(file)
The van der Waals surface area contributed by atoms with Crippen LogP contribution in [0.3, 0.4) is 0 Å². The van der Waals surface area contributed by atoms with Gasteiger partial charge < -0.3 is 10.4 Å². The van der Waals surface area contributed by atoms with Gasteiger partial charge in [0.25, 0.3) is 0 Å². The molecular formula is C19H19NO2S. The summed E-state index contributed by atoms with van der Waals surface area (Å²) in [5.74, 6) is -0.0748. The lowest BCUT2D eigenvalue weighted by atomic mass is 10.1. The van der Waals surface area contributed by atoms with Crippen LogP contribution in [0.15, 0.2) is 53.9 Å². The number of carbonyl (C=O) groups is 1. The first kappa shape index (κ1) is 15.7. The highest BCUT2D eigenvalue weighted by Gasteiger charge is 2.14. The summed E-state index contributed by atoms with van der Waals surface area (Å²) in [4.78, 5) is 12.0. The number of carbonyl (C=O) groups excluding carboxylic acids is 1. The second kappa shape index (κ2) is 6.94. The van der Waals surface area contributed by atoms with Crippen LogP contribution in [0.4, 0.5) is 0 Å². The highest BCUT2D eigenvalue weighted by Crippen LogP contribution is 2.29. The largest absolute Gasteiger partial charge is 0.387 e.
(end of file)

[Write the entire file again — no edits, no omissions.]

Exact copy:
The van der Waals surface area contributed by atoms with Crippen LogP contribution in [0.3, 0.4) is 0 Å². The van der Waals surface area contributed by atoms with Gasteiger partial charge < -0.3 is 10.4 Å². The van der Waals surface area contributed by atoms with Gasteiger partial charge in [0.25, 0.3) is 0 Å². The molecular formula is C19H19NO2S. The summed E-state index contributed by atoms with van der Waals surface area (Å²) in [5.74, 6) is -0.0748. The lowest BCUT2D eigenvalue weighted by atomic mass is 10.1. The van der Waals surface area contributed by atoms with Crippen LogP contribution in [0.15, 0.2) is 53.9 Å². The number of carbonyl (C=O) groups is 1. The first kappa shape index (κ1) is 15.7. The highest BCUT2D eigenvalue weighted by Gasteiger charge is 2.14. The summed E-state index contributed by atoms with van der Waals surface area (Å²) in [4.78, 5) is 12.0. The number of carbonyl (C=O) groups excluding carboxylic acids is 1. The second kappa shape index (κ2) is 6.94. The van der Waals surface area contributed by atoms with Crippen LogP contribution in [0.4, 0.5) is 0 Å². The highest BCUT2D eigenvalue weighted by Crippen LogP contribution is 2.29. The largest absolute Gasteiger partial charge is 0.387 e.